By Fr. Mike Pace, SDB, Casa Don Bosco Museum
Don Bosco’s Salesian mission is forever linked to Easter joy. The Valdocco Oratory began with the celebration of Mass in the Pinardi Chapel on Easter Sunday 1846. In 1934, Don Bosco was proclaimed a saint on Easter Sunday. Today, this paschal motif is reflected in the new chapel in Museo Casa Don Bosco, with its minimalist design and rounded walls to evoke the empty tomb of Easter morning.
Like living stones built into a spiritual house
St. Peter offers a rich metaphor for all who are baptized into Easter joy, a metaphor which resonates within the walls of Valdocco: “Come to Jesus, to that living stone, rejected by men but in God’s eyes chosen and precious; and like living stones be yourselves built into a spiritual house…” (1 Pt. 2:4-5).
This is precisely what Don Bosco did at the Oratory—build a spiritual house. From 1846 to 1861, the Oratory was an ongoing construction site, literally and spiritually. Both St. Peter’s baptism catechesis and our Salesian heritage remind us of our identity as spiritual “Church Builders.” which is not to be confused with material “builders of churches.” Where St. Peter exhorts the baptized to draw near to Jesus, a living stone, in order to be built up as a spiritual house, Pope Francis, provides the blueprints for that building project: “be bold and creative in [the] task of rethinking the goals, structures, style and methods of evangelization in [your] respective communities” (Evangelli Gaudium, n. 33). This could well be the mission statement for the early Oratory, which was nothing if not a bold, creative rethinking of how to evangelize and how to build a Church.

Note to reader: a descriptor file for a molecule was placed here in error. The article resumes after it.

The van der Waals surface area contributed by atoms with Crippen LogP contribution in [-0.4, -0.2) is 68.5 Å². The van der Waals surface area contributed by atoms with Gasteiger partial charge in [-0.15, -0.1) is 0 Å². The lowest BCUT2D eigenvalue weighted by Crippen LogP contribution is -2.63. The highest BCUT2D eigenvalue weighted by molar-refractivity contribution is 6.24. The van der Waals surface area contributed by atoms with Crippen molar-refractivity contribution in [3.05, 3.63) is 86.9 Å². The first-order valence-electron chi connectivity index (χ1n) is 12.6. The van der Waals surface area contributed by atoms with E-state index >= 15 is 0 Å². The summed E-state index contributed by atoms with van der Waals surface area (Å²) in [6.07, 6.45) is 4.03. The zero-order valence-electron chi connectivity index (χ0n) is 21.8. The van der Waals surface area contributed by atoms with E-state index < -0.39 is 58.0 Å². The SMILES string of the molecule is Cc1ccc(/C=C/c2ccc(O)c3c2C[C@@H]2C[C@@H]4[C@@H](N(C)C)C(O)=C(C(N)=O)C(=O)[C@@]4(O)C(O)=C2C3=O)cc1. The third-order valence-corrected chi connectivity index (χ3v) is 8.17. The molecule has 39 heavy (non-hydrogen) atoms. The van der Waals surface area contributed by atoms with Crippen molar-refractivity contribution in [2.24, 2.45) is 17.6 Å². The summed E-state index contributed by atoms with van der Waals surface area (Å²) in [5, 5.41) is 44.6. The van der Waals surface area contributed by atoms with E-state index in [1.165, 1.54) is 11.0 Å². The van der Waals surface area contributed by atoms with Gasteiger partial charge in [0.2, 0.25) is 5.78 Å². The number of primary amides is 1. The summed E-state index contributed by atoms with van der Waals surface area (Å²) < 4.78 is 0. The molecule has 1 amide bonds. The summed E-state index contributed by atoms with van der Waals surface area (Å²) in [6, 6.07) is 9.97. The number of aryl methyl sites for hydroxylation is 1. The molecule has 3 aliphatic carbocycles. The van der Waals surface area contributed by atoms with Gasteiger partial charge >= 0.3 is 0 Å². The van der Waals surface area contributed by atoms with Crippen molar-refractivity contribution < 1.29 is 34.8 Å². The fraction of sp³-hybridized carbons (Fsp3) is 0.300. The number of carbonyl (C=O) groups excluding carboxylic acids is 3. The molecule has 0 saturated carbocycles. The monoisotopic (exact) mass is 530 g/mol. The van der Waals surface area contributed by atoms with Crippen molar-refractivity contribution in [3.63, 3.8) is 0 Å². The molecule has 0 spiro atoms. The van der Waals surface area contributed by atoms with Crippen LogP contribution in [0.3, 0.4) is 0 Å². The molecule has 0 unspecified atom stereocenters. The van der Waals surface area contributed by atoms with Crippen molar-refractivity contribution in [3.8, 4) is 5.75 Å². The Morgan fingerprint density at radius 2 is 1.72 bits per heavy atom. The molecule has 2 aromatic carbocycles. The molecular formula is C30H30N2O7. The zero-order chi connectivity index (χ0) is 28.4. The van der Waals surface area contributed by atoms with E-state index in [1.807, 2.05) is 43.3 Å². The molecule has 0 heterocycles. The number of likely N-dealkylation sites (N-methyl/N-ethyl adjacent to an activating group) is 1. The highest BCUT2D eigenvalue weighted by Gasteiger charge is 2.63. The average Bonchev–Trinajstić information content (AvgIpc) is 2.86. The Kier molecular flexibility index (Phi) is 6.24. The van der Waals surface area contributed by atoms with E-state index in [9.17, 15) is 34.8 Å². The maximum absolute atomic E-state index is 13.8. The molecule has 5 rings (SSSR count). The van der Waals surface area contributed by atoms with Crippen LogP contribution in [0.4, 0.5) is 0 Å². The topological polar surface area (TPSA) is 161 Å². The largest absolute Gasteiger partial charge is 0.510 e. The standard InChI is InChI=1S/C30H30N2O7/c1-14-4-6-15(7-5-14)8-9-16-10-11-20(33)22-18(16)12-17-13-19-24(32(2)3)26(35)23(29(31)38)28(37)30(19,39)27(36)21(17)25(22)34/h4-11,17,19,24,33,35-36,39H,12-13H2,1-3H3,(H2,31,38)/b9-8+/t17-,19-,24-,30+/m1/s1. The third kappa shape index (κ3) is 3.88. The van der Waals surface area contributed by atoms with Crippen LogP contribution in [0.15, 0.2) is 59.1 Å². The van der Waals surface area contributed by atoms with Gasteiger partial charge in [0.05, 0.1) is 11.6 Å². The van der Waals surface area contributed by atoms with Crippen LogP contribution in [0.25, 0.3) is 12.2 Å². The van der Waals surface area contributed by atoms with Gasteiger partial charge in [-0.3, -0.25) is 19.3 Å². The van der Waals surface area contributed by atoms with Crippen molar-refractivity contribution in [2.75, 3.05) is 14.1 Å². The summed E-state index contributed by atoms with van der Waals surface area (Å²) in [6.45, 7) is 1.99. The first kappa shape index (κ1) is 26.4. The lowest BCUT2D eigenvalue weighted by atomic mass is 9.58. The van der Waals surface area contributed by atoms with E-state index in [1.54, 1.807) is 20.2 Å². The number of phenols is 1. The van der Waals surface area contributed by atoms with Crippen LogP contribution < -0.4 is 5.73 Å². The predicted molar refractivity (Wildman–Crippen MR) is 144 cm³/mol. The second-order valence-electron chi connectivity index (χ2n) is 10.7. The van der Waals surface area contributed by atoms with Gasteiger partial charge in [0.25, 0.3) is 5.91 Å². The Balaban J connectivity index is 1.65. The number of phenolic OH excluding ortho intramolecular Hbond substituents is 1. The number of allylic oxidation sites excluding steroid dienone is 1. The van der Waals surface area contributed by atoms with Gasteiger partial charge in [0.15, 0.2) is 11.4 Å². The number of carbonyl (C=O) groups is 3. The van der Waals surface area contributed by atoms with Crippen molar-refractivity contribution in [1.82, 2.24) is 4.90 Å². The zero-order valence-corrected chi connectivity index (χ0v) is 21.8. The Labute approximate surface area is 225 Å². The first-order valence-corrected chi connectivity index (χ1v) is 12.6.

In Salesian jargon, the focus of this rethinking and Church building is the local Educative-Pastoral Community (EPC), that is, the team of young people, consecrated women and men, laypeople, and priests. In the spirit of Don Bosco, they work together in ways appropriate to each one’s vocation to make their local environment an Oratory where the Risen Jesus is experienced in a concrete way.
Living stones in the Oratory’s first dining hall
The inspiration for this reflection comes from within the stone walls of the boys’ first dining hall in the Oratory "underground." In 1856, Don Bosco tore down the Pinardi House to build a more suitable home for his ever-expanding family. Funds were tight and enrollment was high. So, he dug deep before he built up. Literally and metaphorically, these stone walls are the foundation not only of the Oratory’s first dining hall but also of a Salesian experience of educating and evangelizing.
In this dining hall, up to 200 boys at a time were nurtured by God's providence. Here, they received more than their daily bread. They built themselves up in faith, hope, and love through the family spirit they shared. In the process, they learned the value of their own contributions. The stones used to build these walls are keepers of a precious Salesian legacy. Each one was carried to the construction site by a boy from the Oratory, in response to Don Bosco's invitation: "In your free time, go to the river and bring back the biggest stones you can carry, so that we can build our house more quickly.”